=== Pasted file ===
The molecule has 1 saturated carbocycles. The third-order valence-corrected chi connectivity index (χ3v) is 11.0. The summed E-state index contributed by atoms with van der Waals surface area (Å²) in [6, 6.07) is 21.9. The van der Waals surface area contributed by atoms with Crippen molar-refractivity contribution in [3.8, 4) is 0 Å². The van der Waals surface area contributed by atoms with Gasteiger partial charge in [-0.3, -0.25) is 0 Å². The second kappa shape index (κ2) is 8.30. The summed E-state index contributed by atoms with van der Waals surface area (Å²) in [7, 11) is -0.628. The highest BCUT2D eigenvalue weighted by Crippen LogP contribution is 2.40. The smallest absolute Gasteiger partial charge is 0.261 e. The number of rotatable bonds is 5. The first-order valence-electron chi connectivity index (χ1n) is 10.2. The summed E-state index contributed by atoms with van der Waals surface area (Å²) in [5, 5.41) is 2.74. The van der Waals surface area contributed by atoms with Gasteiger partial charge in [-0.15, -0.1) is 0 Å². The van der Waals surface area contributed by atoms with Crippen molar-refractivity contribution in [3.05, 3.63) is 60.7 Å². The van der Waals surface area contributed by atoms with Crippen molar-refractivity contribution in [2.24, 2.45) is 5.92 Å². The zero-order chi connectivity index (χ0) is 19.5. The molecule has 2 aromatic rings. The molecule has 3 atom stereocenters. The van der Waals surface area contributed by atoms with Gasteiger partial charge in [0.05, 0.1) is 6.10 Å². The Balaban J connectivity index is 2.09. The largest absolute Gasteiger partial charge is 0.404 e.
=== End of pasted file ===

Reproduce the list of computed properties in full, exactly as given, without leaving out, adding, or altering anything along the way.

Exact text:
The molecule has 1 saturated carbocycles. The third-order valence-corrected chi connectivity index (χ3v) is 11.0. The summed E-state index contributed by atoms with van der Waals surface area (Å²) in [6, 6.07) is 21.9. The van der Waals surface area contributed by atoms with Crippen molar-refractivity contribution in [3.8, 4) is 0 Å². The van der Waals surface area contributed by atoms with Gasteiger partial charge in [-0.3, -0.25) is 0 Å². The second kappa shape index (κ2) is 8.30. The summed E-state index contributed by atoms with van der Waals surface area (Å²) in [7, 11) is -0.628. The highest BCUT2D eigenvalue weighted by Crippen LogP contribution is 2.40. The smallest absolute Gasteiger partial charge is 0.261 e. The number of rotatable bonds is 5. The first-order valence-electron chi connectivity index (χ1n) is 10.2. The summed E-state index contributed by atoms with van der Waals surface area (Å²) in [5, 5.41) is 2.74. The van der Waals surface area contributed by atoms with Gasteiger partial charge in [-0.15, -0.1) is 0 Å². The van der Waals surface area contributed by atoms with Crippen molar-refractivity contribution in [3.05, 3.63) is 60.7 Å². The van der Waals surface area contributed by atoms with Crippen molar-refractivity contribution in [2.24, 2.45) is 5.92 Å². The zero-order chi connectivity index (χ0) is 19.5. The molecule has 2 aromatic rings. The molecule has 3 atom stereocenters. The van der Waals surface area contributed by atoms with Gasteiger partial charge in [0.05, 0.1) is 6.10 Å². The Balaban J connectivity index is 2.09. The largest absolute Gasteiger partial charge is 0.404 e.